Marianne J E van der Heijden et.al. conducted a study to to determine if listening to music and watching cartoons are effective to distract children from pain and distress during procedures in the emergency room. The researchers concluded that , music was a beneficial distraction during procedures but cartoons had no effect.
This study aims to determine if listening to music and watching cartoons are effective to distract children from pain and distress during procedures in the emergency room (ER).
This study is a single-center, 3-armed, superiority randomized controlled trial comparing listening to music, watching cartoons, and standard care during ER procedures in children aged 3–13 years. The primary outcome was pain measured from video footage with the Alder Hey Triage Pain Score (AHTPS). Children older than 4 years self-reported pain with the Faces Pain Scale-Revised (FPS-R). The secondary outcome was distress measured with the Observational Scale of Behavioral Distress-revised (OSBD-r). Another indicator of distress was heart rate.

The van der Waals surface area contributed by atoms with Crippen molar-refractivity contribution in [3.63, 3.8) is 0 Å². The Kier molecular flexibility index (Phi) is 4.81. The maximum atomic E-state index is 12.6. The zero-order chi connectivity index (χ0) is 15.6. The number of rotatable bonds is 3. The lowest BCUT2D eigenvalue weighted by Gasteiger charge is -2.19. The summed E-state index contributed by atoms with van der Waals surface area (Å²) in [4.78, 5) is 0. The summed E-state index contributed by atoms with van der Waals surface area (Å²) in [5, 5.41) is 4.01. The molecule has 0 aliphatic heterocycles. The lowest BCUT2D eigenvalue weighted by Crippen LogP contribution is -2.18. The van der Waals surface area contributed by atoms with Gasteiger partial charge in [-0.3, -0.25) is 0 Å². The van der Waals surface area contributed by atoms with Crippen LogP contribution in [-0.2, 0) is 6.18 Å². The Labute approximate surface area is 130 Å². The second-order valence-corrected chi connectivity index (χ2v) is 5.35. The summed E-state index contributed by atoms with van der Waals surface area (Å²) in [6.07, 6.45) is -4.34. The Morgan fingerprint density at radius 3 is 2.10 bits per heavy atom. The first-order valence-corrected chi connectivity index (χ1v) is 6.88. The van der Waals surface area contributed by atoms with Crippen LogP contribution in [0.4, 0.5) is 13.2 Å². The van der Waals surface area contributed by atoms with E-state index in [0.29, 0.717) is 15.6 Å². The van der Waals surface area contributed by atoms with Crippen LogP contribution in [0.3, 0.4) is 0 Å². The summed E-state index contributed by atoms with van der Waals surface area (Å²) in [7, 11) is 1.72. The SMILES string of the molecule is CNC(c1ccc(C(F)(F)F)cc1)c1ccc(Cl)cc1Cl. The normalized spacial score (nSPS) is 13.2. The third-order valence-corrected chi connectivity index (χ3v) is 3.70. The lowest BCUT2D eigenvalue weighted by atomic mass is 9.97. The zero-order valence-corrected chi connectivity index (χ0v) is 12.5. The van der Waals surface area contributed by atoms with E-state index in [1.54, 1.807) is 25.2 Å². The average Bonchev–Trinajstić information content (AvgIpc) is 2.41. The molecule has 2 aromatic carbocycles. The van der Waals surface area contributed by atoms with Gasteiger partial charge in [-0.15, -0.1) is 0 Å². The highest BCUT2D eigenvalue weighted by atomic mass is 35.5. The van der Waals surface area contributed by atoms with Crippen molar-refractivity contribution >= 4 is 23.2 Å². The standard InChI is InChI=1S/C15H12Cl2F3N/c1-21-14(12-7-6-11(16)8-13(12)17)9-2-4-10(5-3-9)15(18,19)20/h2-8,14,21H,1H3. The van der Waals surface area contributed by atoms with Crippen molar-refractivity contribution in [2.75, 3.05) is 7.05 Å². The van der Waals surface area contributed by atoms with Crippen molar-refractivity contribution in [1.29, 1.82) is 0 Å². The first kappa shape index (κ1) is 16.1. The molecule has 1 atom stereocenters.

Data of 191 participants were analyzed for the 3 groups: music (n = 75), cartoon (n = 62), and control (n = 54). The median age was 7.3 years (4.9–9.7). In multivariable analysis, pain assessed with the AHTPS was significantly lower (B = −1.173, 95% confidence interval −1.953, −0.394, p = .003) in the music group than in the control groups. Across the 3 groups, 108 children self-reported pain with the FPS-R after the procedure. The scores were lowest in the music group, but the differences between groups were not significant (p = .077). OSBD-r distress scores assigned during the procedures were not significantly different between the 3 groups (p = .55). Heart rate directly after the procedure was not statistically significantly different between the 3 groups (p = .83).
Listening to recorded music is a beneficial distraction for children experiencing pain during ER procedures, whereas watching cartoons did not seem to reduce pain or distress.